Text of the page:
Those data objects are perfect candidates to be implemented as structs, but they also cry for a "Person"-superclass, so you are forced to either duplicate code, or to implement your objects as reference types.

In a real proposal, I would include more details on the problems caused by this feature, but I'd like to see some feedback first.

Best regards,
Tino
_______________________________________________
swift-evolution mailing list
swift-evolution@swift.org
https://lists.swift.org/mailman/listinfo/swift-evolution


(David Sweeris) #3

+1

···

On Mar 21, 2016, at 6:58 AM, Tino Heth via swift-evolution <swift-evolution@swift.org> wrote:

Many languages which adopt the concept of value types don't allow subclassing for those, and so does Swift.
Inheritance for structs is more complex than inheritance for classes, but the "final" limitation isn't the only possible solution, and Dave Abrahams told me in another thread that changing this rule might be considered in the future — so I'll risk getting taunted by the cool kids who are in favor of eliminating all ancient OOP-ideas :wink: and start a discussion.

I guess most readers know about the low-level problems that arise when we switch from pointers (always the same size) to value types (size may vary), so I'll start with two possibilities for struct subtyping:

newtype (see https://www.haskell.org/tutorial/moretypes.html — or just read on if you are scared by Haskell :wink:

When a subtype does not add any stored properties to its superclass (memory layout doesn't change), there is no difference at the level of object code — only the type checker may stop you from using those two types interchangeably.
Some use cases:
- In Cocoa, there is no separate class for (file system) paths; instead, there are some additions to NSString. String doesn't have those abilities, and imho methods like "stringByAppendingPathExtension" deserve a separate Path-struct, so that those special methods don't pollute the method list of String (URL is the future, so that example is somewhat out-of date).
- You could impose incompatibility on numeric types to ensure that your calculations use correct quantities. Although this can be annoying (Float vs. CGFloat), decorating numbers with quantity/unit could eliminate bugs that had really disastrous consequences in the past.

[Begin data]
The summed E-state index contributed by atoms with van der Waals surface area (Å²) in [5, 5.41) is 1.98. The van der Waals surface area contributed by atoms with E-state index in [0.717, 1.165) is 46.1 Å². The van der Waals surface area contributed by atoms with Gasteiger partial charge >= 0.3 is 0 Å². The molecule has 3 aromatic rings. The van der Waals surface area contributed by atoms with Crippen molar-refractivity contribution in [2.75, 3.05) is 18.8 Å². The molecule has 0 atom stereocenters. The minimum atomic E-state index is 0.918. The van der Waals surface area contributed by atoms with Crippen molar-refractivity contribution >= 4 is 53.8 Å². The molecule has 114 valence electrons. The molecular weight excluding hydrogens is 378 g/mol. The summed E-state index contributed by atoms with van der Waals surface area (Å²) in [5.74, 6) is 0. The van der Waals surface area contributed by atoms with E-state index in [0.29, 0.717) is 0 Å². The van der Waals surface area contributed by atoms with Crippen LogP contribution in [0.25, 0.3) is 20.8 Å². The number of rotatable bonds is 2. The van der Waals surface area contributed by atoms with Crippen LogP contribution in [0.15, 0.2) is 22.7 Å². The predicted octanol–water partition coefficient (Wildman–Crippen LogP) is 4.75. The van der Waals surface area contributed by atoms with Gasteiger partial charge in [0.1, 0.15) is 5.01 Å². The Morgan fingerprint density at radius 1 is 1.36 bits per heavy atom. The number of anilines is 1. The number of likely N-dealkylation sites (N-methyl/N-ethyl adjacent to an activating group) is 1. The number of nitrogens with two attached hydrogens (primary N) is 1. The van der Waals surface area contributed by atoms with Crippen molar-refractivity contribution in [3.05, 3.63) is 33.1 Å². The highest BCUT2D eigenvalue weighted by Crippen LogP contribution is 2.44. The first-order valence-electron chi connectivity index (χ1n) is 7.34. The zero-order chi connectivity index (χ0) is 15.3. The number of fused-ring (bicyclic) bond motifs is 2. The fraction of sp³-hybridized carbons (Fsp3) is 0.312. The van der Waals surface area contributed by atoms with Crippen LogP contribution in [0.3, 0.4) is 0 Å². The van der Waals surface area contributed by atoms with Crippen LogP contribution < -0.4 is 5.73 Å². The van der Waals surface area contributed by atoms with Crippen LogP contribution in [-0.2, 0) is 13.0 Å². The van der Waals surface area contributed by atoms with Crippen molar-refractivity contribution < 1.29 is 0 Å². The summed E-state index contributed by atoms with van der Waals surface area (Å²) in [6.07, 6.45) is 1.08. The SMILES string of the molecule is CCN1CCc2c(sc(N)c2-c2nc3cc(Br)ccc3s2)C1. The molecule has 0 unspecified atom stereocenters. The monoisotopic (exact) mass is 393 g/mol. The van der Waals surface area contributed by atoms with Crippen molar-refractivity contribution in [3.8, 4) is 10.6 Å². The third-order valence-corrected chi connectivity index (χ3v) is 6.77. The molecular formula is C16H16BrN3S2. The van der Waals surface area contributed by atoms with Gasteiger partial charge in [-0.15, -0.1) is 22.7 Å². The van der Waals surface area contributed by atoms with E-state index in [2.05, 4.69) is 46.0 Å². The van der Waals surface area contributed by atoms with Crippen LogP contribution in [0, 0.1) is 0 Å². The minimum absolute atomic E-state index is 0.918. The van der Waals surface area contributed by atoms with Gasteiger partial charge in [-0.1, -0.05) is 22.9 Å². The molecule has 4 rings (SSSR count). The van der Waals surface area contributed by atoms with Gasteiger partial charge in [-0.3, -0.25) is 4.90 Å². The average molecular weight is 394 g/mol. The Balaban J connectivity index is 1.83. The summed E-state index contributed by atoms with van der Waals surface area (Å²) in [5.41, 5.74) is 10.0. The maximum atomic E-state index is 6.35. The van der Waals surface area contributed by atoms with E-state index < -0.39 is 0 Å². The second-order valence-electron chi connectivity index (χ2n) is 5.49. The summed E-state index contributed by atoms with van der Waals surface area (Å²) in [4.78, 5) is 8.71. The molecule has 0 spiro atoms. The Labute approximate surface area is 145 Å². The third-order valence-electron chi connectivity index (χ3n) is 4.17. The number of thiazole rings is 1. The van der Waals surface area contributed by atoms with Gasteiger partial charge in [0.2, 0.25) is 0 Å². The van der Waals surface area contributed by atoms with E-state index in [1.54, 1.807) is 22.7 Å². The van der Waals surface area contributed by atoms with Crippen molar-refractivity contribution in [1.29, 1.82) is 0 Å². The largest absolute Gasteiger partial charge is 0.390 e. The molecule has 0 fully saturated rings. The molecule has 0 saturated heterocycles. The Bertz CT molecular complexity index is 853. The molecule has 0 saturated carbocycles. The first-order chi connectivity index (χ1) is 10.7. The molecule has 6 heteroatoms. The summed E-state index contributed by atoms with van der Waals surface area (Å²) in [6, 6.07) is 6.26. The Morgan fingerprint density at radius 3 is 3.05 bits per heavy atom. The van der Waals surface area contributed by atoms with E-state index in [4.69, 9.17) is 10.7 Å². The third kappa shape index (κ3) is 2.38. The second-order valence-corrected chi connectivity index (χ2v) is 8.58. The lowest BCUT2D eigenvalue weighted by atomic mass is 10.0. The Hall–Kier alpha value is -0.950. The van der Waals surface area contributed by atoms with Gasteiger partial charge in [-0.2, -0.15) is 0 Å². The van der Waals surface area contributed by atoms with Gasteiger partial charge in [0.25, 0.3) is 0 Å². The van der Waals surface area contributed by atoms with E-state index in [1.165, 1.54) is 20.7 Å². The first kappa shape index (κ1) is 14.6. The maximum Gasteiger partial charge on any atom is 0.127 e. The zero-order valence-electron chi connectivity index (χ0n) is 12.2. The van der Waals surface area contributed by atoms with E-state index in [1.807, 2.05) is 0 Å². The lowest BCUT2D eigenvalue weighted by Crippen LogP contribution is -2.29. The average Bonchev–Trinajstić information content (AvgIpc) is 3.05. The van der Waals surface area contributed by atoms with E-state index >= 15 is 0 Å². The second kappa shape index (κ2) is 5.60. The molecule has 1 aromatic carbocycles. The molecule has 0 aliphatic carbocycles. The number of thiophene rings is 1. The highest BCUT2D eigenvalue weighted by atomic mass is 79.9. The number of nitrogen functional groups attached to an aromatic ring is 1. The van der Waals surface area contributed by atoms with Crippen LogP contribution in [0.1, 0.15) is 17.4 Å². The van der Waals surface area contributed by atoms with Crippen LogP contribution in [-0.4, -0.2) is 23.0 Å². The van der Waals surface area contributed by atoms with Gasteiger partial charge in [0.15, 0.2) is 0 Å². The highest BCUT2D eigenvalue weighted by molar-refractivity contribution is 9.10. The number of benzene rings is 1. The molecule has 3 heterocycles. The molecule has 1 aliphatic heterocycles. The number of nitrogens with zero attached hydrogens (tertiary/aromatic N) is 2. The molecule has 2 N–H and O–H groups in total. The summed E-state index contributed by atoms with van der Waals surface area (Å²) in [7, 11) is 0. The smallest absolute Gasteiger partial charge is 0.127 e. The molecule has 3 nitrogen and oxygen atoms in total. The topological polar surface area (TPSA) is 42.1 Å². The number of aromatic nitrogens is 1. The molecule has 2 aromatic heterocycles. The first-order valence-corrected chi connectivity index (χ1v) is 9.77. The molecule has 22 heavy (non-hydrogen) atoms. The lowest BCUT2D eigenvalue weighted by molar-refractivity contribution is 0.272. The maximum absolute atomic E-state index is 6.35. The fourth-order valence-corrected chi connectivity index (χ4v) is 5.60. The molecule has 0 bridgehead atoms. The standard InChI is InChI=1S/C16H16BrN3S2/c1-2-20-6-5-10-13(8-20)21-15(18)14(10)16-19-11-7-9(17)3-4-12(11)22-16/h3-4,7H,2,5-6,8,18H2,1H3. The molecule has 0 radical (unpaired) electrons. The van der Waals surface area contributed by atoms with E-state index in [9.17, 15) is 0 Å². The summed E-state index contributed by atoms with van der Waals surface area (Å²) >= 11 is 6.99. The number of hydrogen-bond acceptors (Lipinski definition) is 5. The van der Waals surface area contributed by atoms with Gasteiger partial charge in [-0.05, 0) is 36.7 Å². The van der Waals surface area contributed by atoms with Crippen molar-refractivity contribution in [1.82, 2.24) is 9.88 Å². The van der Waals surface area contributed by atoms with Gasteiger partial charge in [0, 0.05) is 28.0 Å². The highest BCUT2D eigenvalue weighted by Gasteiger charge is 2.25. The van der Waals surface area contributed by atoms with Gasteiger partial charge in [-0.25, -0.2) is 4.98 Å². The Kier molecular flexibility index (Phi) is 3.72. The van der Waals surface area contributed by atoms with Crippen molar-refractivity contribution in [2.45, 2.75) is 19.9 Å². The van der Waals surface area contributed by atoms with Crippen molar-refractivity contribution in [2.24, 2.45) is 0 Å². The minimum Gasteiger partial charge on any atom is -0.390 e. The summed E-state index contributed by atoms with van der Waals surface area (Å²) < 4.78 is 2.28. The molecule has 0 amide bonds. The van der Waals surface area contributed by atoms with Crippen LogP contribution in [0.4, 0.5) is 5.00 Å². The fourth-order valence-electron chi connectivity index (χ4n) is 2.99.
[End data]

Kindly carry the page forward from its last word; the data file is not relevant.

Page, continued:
- Increased comfort for floating-point math:
struct CustomDouble: Double

func == (a: CustomDouble, b: CustomDouble) -> Bool {
  return abs(a.value - b.value) < 0.01
}
(no need to specify tolerance for each comparison)

Full subtyping

As long as you don't cross module borders, it wouldn't be that complicated to add inheritance without restrictions.
imagine you have a "Customer"-type and a "Employee"-type to store personal data (name, address…).
Those data objects are perfect candidates to be implemented as structs, but they also cry for a "Person"-superclass, so you are forced to either duplicate code, or to implement your objects as reference types.

In a real proposal, I would include more details on the problems caused by this feature, but I'd like to see some feedback first.

Best regards,
Tino
_______________________________________________
swift-evolution mailing list
swift-evolution@swift.org
https://lists.swift.org/mailman/listinfo/swift-evolution


(Howard Lovatt) #4

+1

···

On Monday, 21 March 2016, Tino Heth via swift-evolution < swift-evolution@swift.org> wrote:

Many languages which adopt the concept of value types don't allow
subclassing for those, and so does Swift.
Inheritance for structs is more complex than inheritance for classes, but
the "final" limitation isn't the only possible solution, and Dave Abrahams
told me in another thread that changing this rule might be considered in
the future — so I'll risk getting taunted by the cool kids who are in favor
of eliminating all ancient OOP-ideas :wink: and start a discussion.

I guess most readers know about the low-level problems that arise when we
switch from pointers (always the same size) to value types (size may vary),
so I'll start with two possibilities for struct subtyping:

*newtype* (see https://www.haskell.org/tutorial/moretypes.html — or just
read on if you are scared by Haskell :wink:

When a subtype does not add any stored properties to its superclass
(memory layout doesn't change), there is no difference at the level of
object code — only the type checker may stop you from using those two types
interchangeably.
Some use cases:
- In Cocoa, there is no separate class for (file system) paths; instead,
there are some additions to NSString. String doesn't have those abilities,
and imho methods like "stringByAppendingPathExtension" deserve a separate
Path-struct, so that those special methods don't pollute the method list of
String (URL is the future, so that example is somewhat out-of date).
- You could impose incompatibility on numeric types to ensure that your
calculations use correct quantities. Although this can be annoying (Float
vs. CGFloat), decorating numbers with quantity/unit could eliminate bugs
that had really disastrous consequences in the past.
- Increased comfort for floating-point math:
struct CustomDouble: Double

func == (a: CustomDouble, b: CustomDouble) -> Bool {
return abs(a.value - b.value) < 0.01
}
(no need to specify tolerance for each comparison)

*Full subtyping*